Divorcing couples should be forced to undergo counselling, says government advisor
City should look at following Singapore's example in mandatory pre-divorce counselling, says government adviser
Couples filing for divorce could be forced to undergo counselling to try to save their marriages under a suggestion from the government's chief adviser on family policies yesterday.
The growing number of broken families was having an adverse impact on society, Family Council chairman Daniel Shek Tan-lei told lawmakers.
He said the city should consider following the "progressive and proactive" example set by Singapore, where mandatory pre-divorce counselling is being considered as part of a review of the family justice system.
"This is an example that Hong Kong can probably study and we will raise this idea the next time we meet the [chief secretary]," Shek said at a meeting of the Legislative Council's welfare services panel yesterday.
"It is something that can be put up for public discussion."
But Shek admitted making pre-divorce counselling mandatory would probably face opposition in Hong Kong. "The question we must ask is how much Hong Kong people would be willing to do," he said.
"We should tackle the issue of divorce proactively even though it is against traditional thinking. We must move with the times."
A recent study by the University of Hong Kong Centre for Suicide Research and Prevention cited data collected from the Family Court and census statistics as showing the total number of divorces granted in 2012 was 23,255 - more than 10 times the 1981 figure of 2,062 cases.
Hong Kong does not require any mandatory consultation before couples file for divorce.
Independent lawmaker and solicitor Paul Tse Wai-chun responded to Shek's suggestion by saying adults had the right to decide for themselves whether to go for counselling.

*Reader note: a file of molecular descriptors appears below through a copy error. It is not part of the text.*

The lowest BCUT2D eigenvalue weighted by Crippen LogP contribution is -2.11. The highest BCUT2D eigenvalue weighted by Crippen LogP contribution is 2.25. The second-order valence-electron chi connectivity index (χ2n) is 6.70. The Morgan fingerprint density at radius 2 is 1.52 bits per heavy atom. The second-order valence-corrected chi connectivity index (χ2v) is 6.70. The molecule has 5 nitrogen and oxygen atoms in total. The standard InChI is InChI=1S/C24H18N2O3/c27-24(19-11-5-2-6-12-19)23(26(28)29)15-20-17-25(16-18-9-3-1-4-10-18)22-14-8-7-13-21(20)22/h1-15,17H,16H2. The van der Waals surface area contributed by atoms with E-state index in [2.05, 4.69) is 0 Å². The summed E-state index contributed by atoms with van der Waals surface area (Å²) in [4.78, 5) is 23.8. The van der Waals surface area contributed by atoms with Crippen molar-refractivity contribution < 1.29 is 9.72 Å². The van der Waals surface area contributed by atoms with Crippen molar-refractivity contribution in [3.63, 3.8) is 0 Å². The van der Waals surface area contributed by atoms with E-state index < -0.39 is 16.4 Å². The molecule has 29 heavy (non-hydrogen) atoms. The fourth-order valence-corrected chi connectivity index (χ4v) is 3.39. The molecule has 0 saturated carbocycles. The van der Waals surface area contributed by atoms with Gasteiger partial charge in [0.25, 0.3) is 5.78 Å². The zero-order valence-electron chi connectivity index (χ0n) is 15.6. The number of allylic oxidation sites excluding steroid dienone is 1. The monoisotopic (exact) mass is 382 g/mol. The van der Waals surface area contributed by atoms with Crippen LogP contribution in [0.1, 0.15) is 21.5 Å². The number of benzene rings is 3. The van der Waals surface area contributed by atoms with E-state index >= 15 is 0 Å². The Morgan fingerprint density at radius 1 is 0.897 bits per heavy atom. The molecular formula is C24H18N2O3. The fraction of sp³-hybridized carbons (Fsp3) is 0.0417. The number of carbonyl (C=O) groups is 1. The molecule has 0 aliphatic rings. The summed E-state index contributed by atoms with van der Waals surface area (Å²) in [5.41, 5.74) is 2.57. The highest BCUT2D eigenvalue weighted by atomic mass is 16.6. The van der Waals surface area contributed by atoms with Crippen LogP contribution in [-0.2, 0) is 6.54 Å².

"The government should instead be encouraging and helping couples make informed choices," Tse said.
"There are already enough mandatory policies now that don't make sense."
He added that there was not enough solid evidence to show how counselling could help save marriages.
Other lawmakers asked how the council could do more to help reverse the phenomenon of shattered families.
"We have the feeling the [Family] Council is just window dressing. You don't have specific work objectives," said Albert Ho Chun-yan, of the Democratic Party.
"I don't see what impact you can make on new policies in labour, elderly care, childcare and poverty alleviation which can affect families."
Fellow Democrat Helena Wong Pik-wan called for more to be done to tackle the burden placed on women, who were the cornerstone of families.
The council was set up in 2007 with the aim of forging "closer and harmonious relationships among family members".
Shek said the body was a cross-sector, cross-bureau platform that was the second in the world, after Australia, to have introduced mandatory assessment of the impacts and implications on families of all government policies.